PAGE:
<filter type="or" hint="union">
        <condition attribute="parentcustomerid" 
        value="deadbeef-38c9-e711-a844-000d3ad1181d" />
        <condition attribute="contactid" 
        value="deadbeef-38c9-e711-a844-000d3ad1181d" />

highlighted lines (injected by the portal engine) explain why I’m seeing only two records (my portal is based on Customer Service):

  • deadbeef-38c9-e711-a844-000d3ad1181d is my contact id (after I logged in)
  • condition on contactid is a result of the “self” OOB Customer Service – Contact of the User entity permission that gives portal users permissions to access their own profile
  • condition on parentcustomerid is a result of the OOB Customer Service – Contact of the Contact entity permission giving portal users access to the contacts where they are the parent customer

Tip #1206: View any Dynamics 365 record on a calendar

I want to see a calendar of my opportunities based on estimated close date (or other date field on the opportunity record). Can I do that, or do I need to license a third party add-on?

Sales Manager

If you use unified interface, you can display any record in a calendar view via the calendar control.

  1. Go to Settings->Customization->Customize the System
  2. Open the configuration for the entity that you want to use the calendar control (Opportunities in our example)
  3. Click the View tab
  4. Click “Add Control” and select the calendar control.
  5. Click the dot for every interface from which you want the calendar control to be available.

You will then need to map the calendar fields to the desired values. For example, if you want the date to be based on estimated close date, you would select estimatedclosedate for the Start date.

The view for opportunities in unified interface will now show a calendar based on the selected view.

How do I switch to the normal list view?

To switch back to the list of records, click the “…” button on the command bar, and select read only or editable grid (if enabled) to toggle to the normal list view.

I have multiple date fields that I would like to display on the calendar–can I do that?

The calendar control properties allow you to specify two different date fields–start date and end date. If you have two dates that are sequentially related, such as schedule date and installation date, you can map both of these values, and that will determine the time block duration of the item on the calendar view. If you have multiple unrelated dates or want to have different views displaying different dates, the calendar control is not designed to work that way.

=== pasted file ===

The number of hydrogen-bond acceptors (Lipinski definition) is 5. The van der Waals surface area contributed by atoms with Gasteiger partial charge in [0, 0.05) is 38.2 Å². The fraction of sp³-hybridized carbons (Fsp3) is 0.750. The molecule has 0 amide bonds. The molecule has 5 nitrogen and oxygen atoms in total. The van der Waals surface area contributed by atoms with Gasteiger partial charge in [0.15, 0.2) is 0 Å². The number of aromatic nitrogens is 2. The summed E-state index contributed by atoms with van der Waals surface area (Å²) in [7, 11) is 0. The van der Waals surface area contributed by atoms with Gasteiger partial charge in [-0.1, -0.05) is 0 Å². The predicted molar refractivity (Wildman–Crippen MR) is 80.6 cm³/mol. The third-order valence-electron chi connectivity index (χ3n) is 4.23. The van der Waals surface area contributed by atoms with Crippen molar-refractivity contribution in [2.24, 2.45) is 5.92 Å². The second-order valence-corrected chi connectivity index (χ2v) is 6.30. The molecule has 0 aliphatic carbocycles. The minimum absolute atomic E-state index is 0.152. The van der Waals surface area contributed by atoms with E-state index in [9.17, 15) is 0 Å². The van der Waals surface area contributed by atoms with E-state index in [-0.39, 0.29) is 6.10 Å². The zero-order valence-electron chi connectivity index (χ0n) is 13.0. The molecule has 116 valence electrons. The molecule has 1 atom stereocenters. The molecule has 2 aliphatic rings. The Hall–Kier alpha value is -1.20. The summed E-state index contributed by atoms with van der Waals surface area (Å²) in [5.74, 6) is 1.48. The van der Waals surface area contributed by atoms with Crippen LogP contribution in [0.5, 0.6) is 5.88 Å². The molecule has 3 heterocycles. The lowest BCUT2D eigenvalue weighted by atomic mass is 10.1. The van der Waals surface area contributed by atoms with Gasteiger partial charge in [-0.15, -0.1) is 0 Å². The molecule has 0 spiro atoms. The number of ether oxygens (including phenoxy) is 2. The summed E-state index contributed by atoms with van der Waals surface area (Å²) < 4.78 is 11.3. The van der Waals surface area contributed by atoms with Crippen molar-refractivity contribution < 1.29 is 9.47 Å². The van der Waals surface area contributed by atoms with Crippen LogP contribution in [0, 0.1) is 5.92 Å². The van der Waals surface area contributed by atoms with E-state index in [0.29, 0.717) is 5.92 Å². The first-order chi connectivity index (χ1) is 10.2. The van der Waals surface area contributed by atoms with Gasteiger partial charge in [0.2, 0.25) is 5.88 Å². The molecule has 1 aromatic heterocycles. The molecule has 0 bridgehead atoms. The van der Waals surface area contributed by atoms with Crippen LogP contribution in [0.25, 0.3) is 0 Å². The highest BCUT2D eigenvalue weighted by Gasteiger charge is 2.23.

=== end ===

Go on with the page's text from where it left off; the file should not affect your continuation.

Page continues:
Tip #1205: Local time in Flow using Common Data Service

Remember the times when you wake up and struggle to figure out where you are or what time it is? Of course, you don’t. I personally can’t recall those because lack of space and time awareness goes hand in hand with the selective amnesia. We did create a flow to help you on those occasions.

That flow worked using trigger tokens (and Bing Maps API) that work when you actually push the button on a mobile device. Sometimes you don’t have a button to push, or time is unrelated to the flow itself. I am talking about datetime fields in Common Data Service, of course. Those are UTC as well so how do we convert the values into the realm of a user? It could be the user who pushed another button, or user who invoked a flow from their model-driven app, or simply the user who created the record in the first place.

Why does it matter, apart from the reasons we described in tip #1141? Imagine sitting on a beach in Hawaii, doing the numbers and, bingo!, you close that elusive sale in the evening on September 30, just in time to make your quota for the quarter. Except that you didn’t because it was already October 1 in the UTC timezone so here goes your quarterly bonus.

Since we don’t have the user location, we’d have to use user options that actually exist precisely for the purpose of localizing datetime values:


Getting from a user to the timezone in the format we need is not a one-step operation so these are the steps: (and remember I promised to cut down on the screenshots so here we are):

  1. Manually trigger a flow. Self-explanatory. Could be When Record is Selected CDS trigger, could be something else.
  2. Get my profile action. Gets O365 profile of the current user running the Instant Flow (i.e. triggered manually).
  3. List Records action on Users (systemuser) entity to get the list of user records for the current user (i.e. list of exactly 1 record). We could filter records by email provided by the manual trigger but that will fail miserably for B2B guest users.